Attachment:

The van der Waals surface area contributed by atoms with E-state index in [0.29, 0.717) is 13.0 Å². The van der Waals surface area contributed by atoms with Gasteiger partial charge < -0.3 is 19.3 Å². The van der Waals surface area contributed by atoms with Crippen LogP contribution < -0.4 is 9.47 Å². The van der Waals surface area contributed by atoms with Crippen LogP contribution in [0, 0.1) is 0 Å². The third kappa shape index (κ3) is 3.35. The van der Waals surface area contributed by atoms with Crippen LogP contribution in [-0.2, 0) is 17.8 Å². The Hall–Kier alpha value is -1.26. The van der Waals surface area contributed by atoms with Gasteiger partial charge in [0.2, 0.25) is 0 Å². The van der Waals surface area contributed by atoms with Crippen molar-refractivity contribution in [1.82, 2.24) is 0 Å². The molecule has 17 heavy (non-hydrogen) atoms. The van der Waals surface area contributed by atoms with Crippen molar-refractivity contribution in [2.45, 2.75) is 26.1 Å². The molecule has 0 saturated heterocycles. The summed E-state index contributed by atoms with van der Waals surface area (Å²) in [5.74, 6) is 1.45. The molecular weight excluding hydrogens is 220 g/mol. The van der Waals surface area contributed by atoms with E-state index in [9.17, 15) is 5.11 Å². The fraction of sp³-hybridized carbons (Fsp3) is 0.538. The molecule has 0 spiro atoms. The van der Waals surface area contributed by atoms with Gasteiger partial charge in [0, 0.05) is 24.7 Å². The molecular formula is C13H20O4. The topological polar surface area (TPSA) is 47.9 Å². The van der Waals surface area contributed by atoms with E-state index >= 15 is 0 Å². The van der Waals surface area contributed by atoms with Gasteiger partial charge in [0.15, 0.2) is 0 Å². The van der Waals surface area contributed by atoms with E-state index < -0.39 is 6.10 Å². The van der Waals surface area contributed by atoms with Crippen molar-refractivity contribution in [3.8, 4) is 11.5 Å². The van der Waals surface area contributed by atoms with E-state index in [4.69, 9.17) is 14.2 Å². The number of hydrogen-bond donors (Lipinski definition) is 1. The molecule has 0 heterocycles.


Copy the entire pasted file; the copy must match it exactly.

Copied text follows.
The van der Waals surface area contributed by atoms with E-state index in [0.29, 0.717) is 13.0 Å². The van der Waals surface area contributed by atoms with Gasteiger partial charge < -0.3 is 19.3 Å². The van der Waals surface area contributed by atoms with Crippen LogP contribution < -0.4 is 9.47 Å². The van der Waals surface area contributed by atoms with Crippen LogP contribution in [0, 0.1) is 0 Å². The third kappa shape index (κ3) is 3.35. The van der Waals surface area contributed by atoms with Crippen LogP contribution in [-0.2, 0) is 17.8 Å². The Hall–Kier alpha value is -1.26. The van der Waals surface area contributed by atoms with Gasteiger partial charge in [0.2, 0.25) is 0 Å². The van der Waals surface area contributed by atoms with Crippen molar-refractivity contribution in [1.82, 2.24) is 0 Å². The molecule has 17 heavy (non-hydrogen) atoms. The van der Waals surface area contributed by atoms with Crippen molar-refractivity contribution in [2.45, 2.75) is 26.1 Å². The molecule has 0 saturated heterocycles. The summed E-state index contributed by atoms with van der Waals surface area (Å²) in [5.74, 6) is 1.45. The molecular weight excluding hydrogens is 220 g/mol. The van der Waals surface area contributed by atoms with E-state index in [9.17, 15) is 5.11 Å². The fraction of sp³-hybridized carbons (Fsp3) is 0.538. The molecule has 0 spiro atoms. The van der Waals surface area contributed by atoms with Gasteiger partial charge in [0, 0.05) is 24.7 Å². The molecular formula is C13H20O4. The topological polar surface area (TPSA) is 47.9 Å². The van der Waals surface area contributed by atoms with E-state index >= 15 is 0 Å². The van der Waals surface area contributed by atoms with Gasteiger partial charge in [0.15, 0.2) is 0 Å². The van der Waals surface area contributed by atoms with E-state index < -0.39 is 6.10 Å². The van der Waals surface area contributed by atoms with Crippen molar-refractivity contribution in [3.8, 4) is 11.5 Å². The van der Waals surface area contributed by atoms with E-state index in [4.69, 9.17) is 14.2 Å². The number of hydrogen-bond donors (Lipinski definition) is 1. The molecule has 0 heterocycles.